Tattoos, and forgive me for using the tired old cliche, are like marmite. You love them or you hate them and those who don’t like them can’t understand how you can. I love tattoos and I hate marmite, WOAH, game-changer, but honestly, how anyone eats that smelly yeast extract is beyond me.
Tattoos originate back nearly as far as human society itself. The first recorded tattoo was found on the body of “Otzi” who was commonly referred to as “The Iceman”. That’s not a cool ass Top-Gun nickname of some caveman stud, it’s because he was preserved in ice and was believed to have lived around 4000BC
Tattoos whether you like it or not are becoming more and more popular, especially in the younger generation. A recent study shows that around 1 in every 5 British adults has let someone stab them thousands of times with a needle. That number is only bound to rise with the dying out of the elderly amongst us. I know my Nan nearly had a fit when I revealed the colourful grandfather clock that rests upon my upper left shoulder.
The tattoos I have are to be a form of a diary. I can recall where I was, how I was and what was going on in my life each time I got one. They bring back memories and make me feel happy in times of hardship. The response I love is when people suggest that “You’re going to hate them when you’re older” and my reaction to this is that if I ever get to that age I’m probably going to have bigger things to worry about. My hair falling out, pissing myself in public or creeping ever so much closer to the big sleep will probably occupy my mind more so than a drawing of a grandfather clock on my shoulder.
Now I’m not covered in tattoos, far from, I have 3 that go, as previously said, on my left shoulder, the left bicep and left part of my chest. All 3 of these are easily covered up when wearing a shirt and so can’t be seen in the work environment, but honestly, is that still an issue in 2017?
I know recently there was that big hoo-rah about that guy who got the “devast8” tattoo across his face and was claiming it was impossible for him to find work. Sure, something like that may put a few people off. It might have been the fact it was a prison tattoo done purposefully for intimidation so I can’t see why he was surprised that it did in fact, intimidate people.
The fallout from this was that he was inundated with job offers from people and even had offers of laser tattoo removal if he felt that would benefit his life. He subsequently turned down the laser removal surgery claiming he was too busy with his new scaffolding job. So alls well that ends well right? Not because of the fact that I’ve heard laser tattoo removal hurts nearly as much, if not more so, than getting the tattoo itself.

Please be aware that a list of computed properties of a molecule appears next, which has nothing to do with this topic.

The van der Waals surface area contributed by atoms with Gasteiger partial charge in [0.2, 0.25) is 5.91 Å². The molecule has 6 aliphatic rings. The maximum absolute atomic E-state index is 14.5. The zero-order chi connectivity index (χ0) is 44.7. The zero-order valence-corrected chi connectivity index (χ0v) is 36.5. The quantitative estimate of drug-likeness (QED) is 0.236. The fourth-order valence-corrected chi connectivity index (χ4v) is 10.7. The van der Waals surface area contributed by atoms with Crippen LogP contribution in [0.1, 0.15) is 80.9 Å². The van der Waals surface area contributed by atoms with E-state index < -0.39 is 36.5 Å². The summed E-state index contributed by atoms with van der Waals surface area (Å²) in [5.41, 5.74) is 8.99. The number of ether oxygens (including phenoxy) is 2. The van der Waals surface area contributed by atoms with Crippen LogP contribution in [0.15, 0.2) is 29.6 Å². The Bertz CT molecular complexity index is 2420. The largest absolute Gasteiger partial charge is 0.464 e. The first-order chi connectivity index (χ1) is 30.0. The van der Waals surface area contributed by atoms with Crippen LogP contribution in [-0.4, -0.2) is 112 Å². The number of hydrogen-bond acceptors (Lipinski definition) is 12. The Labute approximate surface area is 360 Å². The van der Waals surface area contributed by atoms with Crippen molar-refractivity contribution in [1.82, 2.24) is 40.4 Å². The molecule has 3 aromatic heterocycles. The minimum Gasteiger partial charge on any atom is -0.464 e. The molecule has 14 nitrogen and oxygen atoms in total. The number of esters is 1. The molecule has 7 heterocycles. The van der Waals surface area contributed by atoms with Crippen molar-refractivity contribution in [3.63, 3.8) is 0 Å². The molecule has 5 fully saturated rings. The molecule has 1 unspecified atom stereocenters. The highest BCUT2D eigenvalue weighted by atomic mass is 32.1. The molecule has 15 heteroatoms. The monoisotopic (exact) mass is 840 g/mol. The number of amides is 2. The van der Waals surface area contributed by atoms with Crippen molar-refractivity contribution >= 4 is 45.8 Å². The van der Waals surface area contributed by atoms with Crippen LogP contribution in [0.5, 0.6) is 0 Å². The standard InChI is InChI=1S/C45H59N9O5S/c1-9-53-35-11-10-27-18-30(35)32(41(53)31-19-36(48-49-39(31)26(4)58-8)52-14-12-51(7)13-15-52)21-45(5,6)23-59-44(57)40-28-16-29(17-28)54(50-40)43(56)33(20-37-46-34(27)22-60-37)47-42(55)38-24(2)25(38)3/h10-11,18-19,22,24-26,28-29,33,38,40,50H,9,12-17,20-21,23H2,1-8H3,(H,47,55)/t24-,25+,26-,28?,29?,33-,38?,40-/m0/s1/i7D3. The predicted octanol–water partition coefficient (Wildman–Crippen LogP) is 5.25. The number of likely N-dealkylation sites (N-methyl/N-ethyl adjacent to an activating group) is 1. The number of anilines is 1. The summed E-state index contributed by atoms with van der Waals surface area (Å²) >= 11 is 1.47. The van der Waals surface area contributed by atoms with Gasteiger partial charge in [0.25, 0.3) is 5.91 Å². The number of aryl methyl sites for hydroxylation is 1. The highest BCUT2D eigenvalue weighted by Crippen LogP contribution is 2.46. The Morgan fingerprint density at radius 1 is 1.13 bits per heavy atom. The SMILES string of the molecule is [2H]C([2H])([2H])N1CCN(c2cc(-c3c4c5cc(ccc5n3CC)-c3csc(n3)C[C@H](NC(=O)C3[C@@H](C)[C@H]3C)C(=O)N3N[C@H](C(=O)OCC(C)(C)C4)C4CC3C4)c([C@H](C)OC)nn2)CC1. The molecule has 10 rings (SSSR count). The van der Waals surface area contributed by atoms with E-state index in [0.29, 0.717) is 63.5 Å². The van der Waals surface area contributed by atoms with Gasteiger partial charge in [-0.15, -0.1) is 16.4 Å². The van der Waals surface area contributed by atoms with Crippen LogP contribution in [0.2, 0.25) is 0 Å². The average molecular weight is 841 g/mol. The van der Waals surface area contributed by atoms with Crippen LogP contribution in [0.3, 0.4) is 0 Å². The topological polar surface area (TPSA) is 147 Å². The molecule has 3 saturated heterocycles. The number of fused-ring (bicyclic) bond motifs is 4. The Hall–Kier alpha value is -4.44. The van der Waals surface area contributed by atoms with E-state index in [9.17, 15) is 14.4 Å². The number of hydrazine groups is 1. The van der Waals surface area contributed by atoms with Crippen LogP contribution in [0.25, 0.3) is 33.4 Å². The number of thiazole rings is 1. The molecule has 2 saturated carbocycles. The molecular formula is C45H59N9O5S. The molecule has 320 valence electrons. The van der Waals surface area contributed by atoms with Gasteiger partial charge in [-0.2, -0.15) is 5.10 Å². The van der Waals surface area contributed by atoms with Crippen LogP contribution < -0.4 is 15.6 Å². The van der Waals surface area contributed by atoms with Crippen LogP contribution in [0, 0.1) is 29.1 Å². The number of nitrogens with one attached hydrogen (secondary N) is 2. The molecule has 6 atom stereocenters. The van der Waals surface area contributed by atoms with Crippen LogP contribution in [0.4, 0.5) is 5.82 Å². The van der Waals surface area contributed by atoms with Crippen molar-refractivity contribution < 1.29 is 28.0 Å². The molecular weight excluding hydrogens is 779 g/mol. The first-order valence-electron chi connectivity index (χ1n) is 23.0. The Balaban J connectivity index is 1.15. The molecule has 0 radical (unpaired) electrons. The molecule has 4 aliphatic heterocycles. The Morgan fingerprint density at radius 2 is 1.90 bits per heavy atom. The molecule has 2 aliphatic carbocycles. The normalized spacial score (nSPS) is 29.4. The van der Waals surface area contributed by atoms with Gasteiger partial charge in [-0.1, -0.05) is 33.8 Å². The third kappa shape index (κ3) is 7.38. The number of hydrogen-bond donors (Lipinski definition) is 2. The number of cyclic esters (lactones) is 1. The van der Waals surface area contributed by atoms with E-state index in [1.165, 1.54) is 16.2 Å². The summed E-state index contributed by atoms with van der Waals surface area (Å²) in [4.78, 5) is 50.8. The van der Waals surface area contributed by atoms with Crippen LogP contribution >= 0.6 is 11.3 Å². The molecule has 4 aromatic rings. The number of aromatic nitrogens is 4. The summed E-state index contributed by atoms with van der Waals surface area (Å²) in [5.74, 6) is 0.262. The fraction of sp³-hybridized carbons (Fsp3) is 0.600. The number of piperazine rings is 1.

The job market is kinda fucked worldwide for younger people as it is. 5 years experience required for a graduate job and the vicious circle of experienced required to get a job that will give you experience but won’t offer you employment until you have experience. Most of us have been there.
As with everything happening in the world, it takes time for people to get used to it. People seem to be afraid of change or something different from tradition. You only have to go back a few generations for people to think it was impossible that someone of an ethnic minority would be seen in the same office as a white person in England & America. Sure there are some people who still have a problem with this, but those people are morons.
Maybe with a tattoo as extreme as his then yeah, it’s probably going to be hard to find people comfortable with it. I’m not 100% sold on the idea that if someone is more than qualified for a job, will benefit the company no end and is a likeable person that they’d be turned down purely because they have a butterfly on their ankle. Sure it happens somewhere but I can’t imagine that it’s a widespread problem. The way the media reports it though seems to make it seem like once you chuck a few hundred quid at someone to scar you artistically that you’ll never EVER be able to make that money back as nowhere will hire you.
It’s almost as if the media has some sort of agenda. Remember when they said Theresa May was the best person to lead us for the next 4 years? how’s that working out?
I mean come on, David fucking Dimbleby got a tattoo of a scorpion on his upper back in 2013, if that doesn’t show a changing attitude than I don’t know what will.
Honestly, the world has bigger fish to fry at the moment than worrying if someone wants to go through hours of pain to express themselves. Is it any different from plastic surgery? If it makes someone feel comfortable in their own skin, then who the hell are you to have a problem with it?
Don’t get me wrong I can see where some companies are coming from. They have to pander to the minority of people who may have a serious problem with it. There are assumptions made about people with tattoos that they’re creative, they’re risk-takers and live for the moment. Most of these assumptions apply to some but not everyone. It’s like looking at someone who works out and assuming they’re some sort of gym monkey who lack intelligence. A lot of the time this isn’t true. If you believe that, then it would suggest you believe the opposite, that someone who doesn’t spend all day in the gym is a genius. If that’s the case, with the state of my body at the moment, then I’m on par intellectually with Einstein.
The corporate world doesn’t seem to be fully ready to accept the growing trend but hopefully, this will die out in a few generations time. In the past it was sailors, soldiers and tribesmen who ventured into the world of skin art, nowadays it’s barmen, estate agents and hosts of question time, the future? Who knows, CEOs, marketing executives and someone’s Nan.